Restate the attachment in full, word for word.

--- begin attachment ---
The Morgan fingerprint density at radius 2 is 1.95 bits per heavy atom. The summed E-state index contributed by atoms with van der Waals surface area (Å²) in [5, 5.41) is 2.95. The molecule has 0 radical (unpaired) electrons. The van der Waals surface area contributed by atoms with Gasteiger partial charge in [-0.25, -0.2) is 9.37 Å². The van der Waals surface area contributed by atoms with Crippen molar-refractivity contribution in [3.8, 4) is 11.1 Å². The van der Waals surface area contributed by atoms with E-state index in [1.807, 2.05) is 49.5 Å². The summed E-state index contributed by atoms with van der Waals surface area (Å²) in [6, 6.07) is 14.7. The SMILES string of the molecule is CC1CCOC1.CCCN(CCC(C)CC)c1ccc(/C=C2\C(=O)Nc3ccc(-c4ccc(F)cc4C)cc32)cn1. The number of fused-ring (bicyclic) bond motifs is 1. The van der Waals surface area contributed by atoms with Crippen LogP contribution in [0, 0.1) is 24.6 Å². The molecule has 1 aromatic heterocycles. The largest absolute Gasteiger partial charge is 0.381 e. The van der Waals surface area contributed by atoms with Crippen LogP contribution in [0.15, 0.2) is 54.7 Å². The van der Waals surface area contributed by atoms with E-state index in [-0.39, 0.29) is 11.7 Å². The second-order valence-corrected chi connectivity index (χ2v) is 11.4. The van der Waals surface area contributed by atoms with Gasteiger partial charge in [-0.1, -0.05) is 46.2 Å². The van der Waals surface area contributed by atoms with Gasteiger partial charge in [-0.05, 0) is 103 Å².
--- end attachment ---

The Morgan fingerprint density at radius 2 is 1.95 bits per heavy atom. The summed E-state index contributed by atoms with van der Waals surface area (Å²) in [5, 5.41) is 2.95. The molecule has 0 radical (unpaired) electrons. The van der Waals surface area contributed by atoms with Gasteiger partial charge in [-0.25, -0.2) is 9.37 Å². The van der Waals surface area contributed by atoms with Crippen molar-refractivity contribution in [3.8, 4) is 11.1 Å². The van der Waals surface area contributed by atoms with E-state index in [1.807, 2.05) is 49.5 Å². The summed E-state index contributed by atoms with van der Waals surface area (Å²) in [6, 6.07) is 14.7. The SMILES string of the molecule is CC1CCOC1.CCCN(CCC(C)CC)c1ccc(/C=C2\C(=O)Nc3ccc(-c4ccc(F)cc4C)cc32)cn1. The number of fused-ring (bicyclic) bond motifs is 1. The van der Waals surface area contributed by atoms with Crippen LogP contribution in [0, 0.1) is 24.6 Å². The molecule has 1 aromatic heterocycles. The largest absolute Gasteiger partial charge is 0.381 e. The van der Waals surface area contributed by atoms with Crippen LogP contribution in [0.15, 0.2) is 54.7 Å². The van der Waals surface area contributed by atoms with E-state index in [-0.39, 0.29) is 11.7 Å². The second-order valence-corrected chi connectivity index (χ2v) is 11.4. The van der Waals surface area contributed by atoms with Gasteiger partial charge in [-0.1, -0.05) is 46.2 Å². The van der Waals surface area contributed by atoms with Gasteiger partial charge in [-0.05, 0) is 103 Å².